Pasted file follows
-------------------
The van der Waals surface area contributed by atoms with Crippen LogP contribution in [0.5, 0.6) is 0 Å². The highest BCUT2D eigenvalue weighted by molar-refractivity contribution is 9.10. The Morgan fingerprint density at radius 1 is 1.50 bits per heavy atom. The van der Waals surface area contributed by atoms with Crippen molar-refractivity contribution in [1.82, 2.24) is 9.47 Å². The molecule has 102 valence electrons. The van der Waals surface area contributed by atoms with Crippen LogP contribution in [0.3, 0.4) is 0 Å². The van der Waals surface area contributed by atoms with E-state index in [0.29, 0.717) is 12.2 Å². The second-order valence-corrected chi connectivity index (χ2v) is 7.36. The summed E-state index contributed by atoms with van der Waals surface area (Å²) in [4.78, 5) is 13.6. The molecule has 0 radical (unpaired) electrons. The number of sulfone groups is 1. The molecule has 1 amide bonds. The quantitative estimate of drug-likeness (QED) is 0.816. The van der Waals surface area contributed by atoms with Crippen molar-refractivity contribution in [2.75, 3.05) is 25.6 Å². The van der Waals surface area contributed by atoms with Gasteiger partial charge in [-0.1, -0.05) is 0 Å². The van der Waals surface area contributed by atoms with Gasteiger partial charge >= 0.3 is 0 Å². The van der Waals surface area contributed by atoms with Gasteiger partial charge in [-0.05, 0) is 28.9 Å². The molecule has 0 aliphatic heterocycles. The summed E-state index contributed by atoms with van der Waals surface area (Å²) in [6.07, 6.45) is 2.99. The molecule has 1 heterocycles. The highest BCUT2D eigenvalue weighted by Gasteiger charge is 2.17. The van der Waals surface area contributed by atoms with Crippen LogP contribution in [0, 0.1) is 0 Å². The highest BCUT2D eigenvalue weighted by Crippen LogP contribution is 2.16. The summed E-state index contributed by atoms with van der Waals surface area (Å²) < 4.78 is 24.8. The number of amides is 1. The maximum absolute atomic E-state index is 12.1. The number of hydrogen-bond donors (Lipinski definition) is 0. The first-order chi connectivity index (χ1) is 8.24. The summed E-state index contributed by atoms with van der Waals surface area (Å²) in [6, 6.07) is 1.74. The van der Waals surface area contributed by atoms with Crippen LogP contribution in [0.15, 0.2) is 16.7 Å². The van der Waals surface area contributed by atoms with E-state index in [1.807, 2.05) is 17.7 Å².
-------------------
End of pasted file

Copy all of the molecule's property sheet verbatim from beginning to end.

The van der Waals surface area contributed by atoms with Crippen LogP contribution in [0.5, 0.6) is 0 Å². The highest BCUT2D eigenvalue weighted by molar-refractivity contribution is 9.10. The Morgan fingerprint density at radius 1 is 1.50 bits per heavy atom. The van der Waals surface area contributed by atoms with Crippen molar-refractivity contribution in [1.82, 2.24) is 9.47 Å². The molecule has 102 valence electrons. The van der Waals surface area contributed by atoms with Crippen LogP contribution in [0.3, 0.4) is 0 Å². The van der Waals surface area contributed by atoms with E-state index in [0.29, 0.717) is 12.2 Å². The second-order valence-corrected chi connectivity index (χ2v) is 7.36. The summed E-state index contributed by atoms with van der Waals surface area (Å²) in [4.78, 5) is 13.6. The molecule has 0 radical (unpaired) electrons. The number of sulfone groups is 1. The molecule has 1 amide bonds. The quantitative estimate of drug-likeness (QED) is 0.816. The van der Waals surface area contributed by atoms with Crippen molar-refractivity contribution in [2.75, 3.05) is 25.6 Å². The van der Waals surface area contributed by atoms with Gasteiger partial charge in [-0.1, -0.05) is 0 Å². The van der Waals surface area contributed by atoms with Gasteiger partial charge >= 0.3 is 0 Å². The van der Waals surface area contributed by atoms with Gasteiger partial charge in [-0.05, 0) is 28.9 Å². The molecule has 0 aliphatic heterocycles. The summed E-state index contributed by atoms with van der Waals surface area (Å²) in [6.07, 6.45) is 2.99. The molecule has 1 heterocycles. The highest BCUT2D eigenvalue weighted by Gasteiger charge is 2.17. The van der Waals surface area contributed by atoms with Crippen LogP contribution in [0, 0.1) is 0 Å². The highest BCUT2D eigenvalue weighted by Crippen LogP contribution is 2.16. The summed E-state index contributed by atoms with van der Waals surface area (Å²) < 4.78 is 24.8. The number of amides is 1. The maximum absolute atomic E-state index is 12.1. The number of hydrogen-bond donors (Lipinski definition) is 0. The first-order chi connectivity index (χ1) is 8.24. The summed E-state index contributed by atoms with van der Waals surface area (Å²) in [6, 6.07) is 1.74. The van der Waals surface area contributed by atoms with Crippen LogP contribution in [0.15, 0.2) is 16.7 Å². The van der Waals surface area contributed by atoms with E-state index in [1.807, 2.05) is 17.7 Å².